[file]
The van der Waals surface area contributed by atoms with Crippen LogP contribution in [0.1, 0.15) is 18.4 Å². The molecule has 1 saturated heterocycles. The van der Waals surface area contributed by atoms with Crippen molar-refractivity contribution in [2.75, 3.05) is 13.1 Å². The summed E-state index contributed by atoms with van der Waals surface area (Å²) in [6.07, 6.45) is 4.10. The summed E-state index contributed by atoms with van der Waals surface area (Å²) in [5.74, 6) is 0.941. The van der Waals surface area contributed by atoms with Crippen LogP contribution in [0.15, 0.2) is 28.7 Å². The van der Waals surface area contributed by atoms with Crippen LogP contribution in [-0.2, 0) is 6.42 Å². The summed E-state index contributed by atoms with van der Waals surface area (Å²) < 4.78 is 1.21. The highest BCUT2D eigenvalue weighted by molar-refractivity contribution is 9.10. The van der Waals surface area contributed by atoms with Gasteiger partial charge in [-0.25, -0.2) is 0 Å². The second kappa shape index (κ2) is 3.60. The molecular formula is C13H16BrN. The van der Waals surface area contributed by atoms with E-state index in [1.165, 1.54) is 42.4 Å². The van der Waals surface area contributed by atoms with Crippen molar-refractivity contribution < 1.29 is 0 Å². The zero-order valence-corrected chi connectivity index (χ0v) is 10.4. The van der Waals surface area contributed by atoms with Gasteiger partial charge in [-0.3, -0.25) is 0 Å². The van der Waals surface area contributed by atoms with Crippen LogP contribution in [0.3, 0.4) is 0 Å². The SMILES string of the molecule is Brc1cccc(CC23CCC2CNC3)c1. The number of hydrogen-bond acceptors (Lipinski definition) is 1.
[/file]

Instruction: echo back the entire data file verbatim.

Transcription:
The van der Waals surface area contributed by atoms with Crippen LogP contribution in [0.1, 0.15) is 18.4 Å². The molecule has 1 saturated heterocycles. The van der Waals surface area contributed by atoms with Crippen molar-refractivity contribution in [2.75, 3.05) is 13.1 Å². The summed E-state index contributed by atoms with van der Waals surface area (Å²) in [6.07, 6.45) is 4.10. The summed E-state index contributed by atoms with van der Waals surface area (Å²) in [5.74, 6) is 0.941. The van der Waals surface area contributed by atoms with Crippen LogP contribution in [0.15, 0.2) is 28.7 Å². The van der Waals surface area contributed by atoms with Crippen LogP contribution in [-0.2, 0) is 6.42 Å². The summed E-state index contributed by atoms with van der Waals surface area (Å²) < 4.78 is 1.21. The highest BCUT2D eigenvalue weighted by molar-refractivity contribution is 9.10. The van der Waals surface area contributed by atoms with Gasteiger partial charge in [-0.25, -0.2) is 0 Å². The second kappa shape index (κ2) is 3.60. The molecular formula is C13H16BrN. The van der Waals surface area contributed by atoms with E-state index in [1.165, 1.54) is 42.4 Å². The van der Waals surface area contributed by atoms with Crippen molar-refractivity contribution < 1.29 is 0 Å². The zero-order valence-corrected chi connectivity index (χ0v) is 10.4. The van der Waals surface area contributed by atoms with Gasteiger partial charge in [-0.3, -0.25) is 0 Å². The van der Waals surface area contributed by atoms with Crippen LogP contribution in [0.3, 0.4) is 0 Å². The SMILES string of the molecule is Brc1cccc(CC23CCC2CNC3)c1. The number of hydrogen-bond acceptors (Lipinski definition) is 1.